The South African Revenue Service (Sars) recently confirmed that it will start collecting a new health-promotion levy, also known as the sugary beverages levy (SBL), or “sugar tax”, from April 1. The levy is designed to support the Department of Health’s aim to reduce the incidence of diabetes, obesity and related diseases.
The SBL was initially announced by the Minister of Finance in the 2016 Budget. After a public consultation process, the SBL was legislated and forms part of the Rates and Monetary Amounts and Revenue Laws Amendment Act, which was passed by Parliament on December 5 last year.
The levy will be 2.1 cents per gram of sugar content that exceeds four grams per 100 millitres. The first four grams per 100ml are therefore levy-free. Sugar content means both the intrinsic and added sugar and other sweetening matter.
Sugar content will be calculated on the sugar content as certified by a report from a testing facility accredited with the South African National Accreditation System or the International Laboratory Accreditation Co-operation. In the absence of such a report, a deemed sugar content of 20g per 100ml will be assumed.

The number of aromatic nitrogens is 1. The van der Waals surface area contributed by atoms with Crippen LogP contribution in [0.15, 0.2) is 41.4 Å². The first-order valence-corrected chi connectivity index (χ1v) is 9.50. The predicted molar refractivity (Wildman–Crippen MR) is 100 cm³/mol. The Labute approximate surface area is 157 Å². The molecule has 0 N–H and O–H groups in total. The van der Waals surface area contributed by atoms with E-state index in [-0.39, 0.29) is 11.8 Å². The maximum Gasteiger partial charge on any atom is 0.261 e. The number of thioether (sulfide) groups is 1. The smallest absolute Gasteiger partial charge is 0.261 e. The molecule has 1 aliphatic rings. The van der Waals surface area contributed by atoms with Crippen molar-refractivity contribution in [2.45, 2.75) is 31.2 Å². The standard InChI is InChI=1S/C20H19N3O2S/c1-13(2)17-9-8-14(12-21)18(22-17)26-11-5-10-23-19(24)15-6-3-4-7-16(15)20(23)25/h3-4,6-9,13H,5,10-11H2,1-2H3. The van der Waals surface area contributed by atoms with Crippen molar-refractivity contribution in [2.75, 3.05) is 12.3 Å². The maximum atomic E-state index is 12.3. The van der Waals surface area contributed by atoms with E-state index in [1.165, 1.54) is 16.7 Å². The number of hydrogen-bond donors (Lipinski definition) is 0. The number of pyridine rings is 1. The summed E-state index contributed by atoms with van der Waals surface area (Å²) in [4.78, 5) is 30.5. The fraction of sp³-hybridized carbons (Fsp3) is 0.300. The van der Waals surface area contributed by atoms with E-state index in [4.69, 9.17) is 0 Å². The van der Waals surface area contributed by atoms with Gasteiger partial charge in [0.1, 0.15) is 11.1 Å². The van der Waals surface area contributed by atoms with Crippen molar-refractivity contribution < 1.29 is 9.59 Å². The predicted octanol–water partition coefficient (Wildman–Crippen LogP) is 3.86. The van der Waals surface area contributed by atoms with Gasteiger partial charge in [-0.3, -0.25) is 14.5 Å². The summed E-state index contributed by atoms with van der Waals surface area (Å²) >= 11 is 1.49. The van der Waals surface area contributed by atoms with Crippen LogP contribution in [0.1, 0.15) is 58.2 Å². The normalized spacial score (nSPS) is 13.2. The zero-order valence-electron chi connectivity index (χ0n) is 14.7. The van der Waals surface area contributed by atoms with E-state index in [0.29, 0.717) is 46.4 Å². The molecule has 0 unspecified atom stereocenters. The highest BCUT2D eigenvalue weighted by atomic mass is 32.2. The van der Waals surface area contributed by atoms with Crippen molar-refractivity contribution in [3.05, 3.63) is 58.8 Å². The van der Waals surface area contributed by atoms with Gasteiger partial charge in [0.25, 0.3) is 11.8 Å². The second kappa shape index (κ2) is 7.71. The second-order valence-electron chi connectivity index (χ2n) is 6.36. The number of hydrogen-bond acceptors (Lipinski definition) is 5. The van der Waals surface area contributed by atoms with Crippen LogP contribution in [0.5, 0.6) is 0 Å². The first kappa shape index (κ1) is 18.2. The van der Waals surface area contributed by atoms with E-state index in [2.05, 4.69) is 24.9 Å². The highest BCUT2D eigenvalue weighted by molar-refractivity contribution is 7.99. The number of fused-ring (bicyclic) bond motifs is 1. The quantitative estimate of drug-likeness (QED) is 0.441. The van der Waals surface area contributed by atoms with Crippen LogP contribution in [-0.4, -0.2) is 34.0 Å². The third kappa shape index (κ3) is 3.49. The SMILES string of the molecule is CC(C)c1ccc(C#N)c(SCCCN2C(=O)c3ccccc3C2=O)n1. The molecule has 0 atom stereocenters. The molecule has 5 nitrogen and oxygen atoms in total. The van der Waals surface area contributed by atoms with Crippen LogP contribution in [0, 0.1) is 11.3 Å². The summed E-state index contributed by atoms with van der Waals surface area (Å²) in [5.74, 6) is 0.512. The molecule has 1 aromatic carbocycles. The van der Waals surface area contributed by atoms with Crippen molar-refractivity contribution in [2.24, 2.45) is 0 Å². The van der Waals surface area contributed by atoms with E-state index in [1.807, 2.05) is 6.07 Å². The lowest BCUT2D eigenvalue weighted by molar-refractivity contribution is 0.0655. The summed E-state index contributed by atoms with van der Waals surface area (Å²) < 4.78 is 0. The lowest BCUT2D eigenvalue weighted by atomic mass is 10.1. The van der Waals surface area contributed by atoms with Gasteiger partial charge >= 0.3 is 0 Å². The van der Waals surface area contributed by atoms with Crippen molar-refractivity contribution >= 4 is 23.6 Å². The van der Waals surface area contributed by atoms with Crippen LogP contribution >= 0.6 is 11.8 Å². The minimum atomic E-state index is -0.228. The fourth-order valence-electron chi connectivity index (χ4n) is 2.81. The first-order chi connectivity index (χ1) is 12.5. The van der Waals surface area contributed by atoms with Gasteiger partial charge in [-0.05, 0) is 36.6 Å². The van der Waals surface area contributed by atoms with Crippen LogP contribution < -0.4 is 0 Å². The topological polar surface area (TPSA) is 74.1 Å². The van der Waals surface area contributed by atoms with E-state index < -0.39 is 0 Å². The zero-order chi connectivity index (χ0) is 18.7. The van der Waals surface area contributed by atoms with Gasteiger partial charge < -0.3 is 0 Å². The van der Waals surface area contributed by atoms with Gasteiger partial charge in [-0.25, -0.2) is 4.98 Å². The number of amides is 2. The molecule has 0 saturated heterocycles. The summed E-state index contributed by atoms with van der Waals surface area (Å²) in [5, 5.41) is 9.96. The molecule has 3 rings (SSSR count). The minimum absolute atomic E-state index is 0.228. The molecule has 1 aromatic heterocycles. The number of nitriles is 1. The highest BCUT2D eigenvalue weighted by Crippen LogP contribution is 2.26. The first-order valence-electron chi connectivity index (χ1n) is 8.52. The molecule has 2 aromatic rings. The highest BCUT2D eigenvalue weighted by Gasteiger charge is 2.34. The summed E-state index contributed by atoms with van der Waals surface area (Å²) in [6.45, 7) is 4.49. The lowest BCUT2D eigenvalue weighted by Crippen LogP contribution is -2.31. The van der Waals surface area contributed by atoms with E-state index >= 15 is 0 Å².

For powder and liquid concentrates, the sugar content will be calculated on the total volume of the prepared beverage.
The next step in the roll-out of the SBL is the licensing and registration of the manufacturers and producers that will be liable to pay it over to Sars. This process started last month.
Only commercial manufacturers that produce sugary beverages with a total sugar content of more than 500kg a year have to be licensed and pay the SBL. Non-commercial producers below this threshold will be expected to register but will not be subject to the levy.
Although the intentions behind the introduction of the levy are commendable, it will be interesting to see whether its introduction will have any material effect on consumer use patterns and concomitantly on reducing the non-communicable diseases the levy is intended to tackle.
Many countries have introduced a similar tax with mixed results. We will have to wait and see whether the “sugar tax” has the intended positive effect here, or whether it will merely act as another mechanism for revenue collection.
Jerome Brink is senior associate in Cliffe Dekker Hofmeyr’s tax and exchange control practice.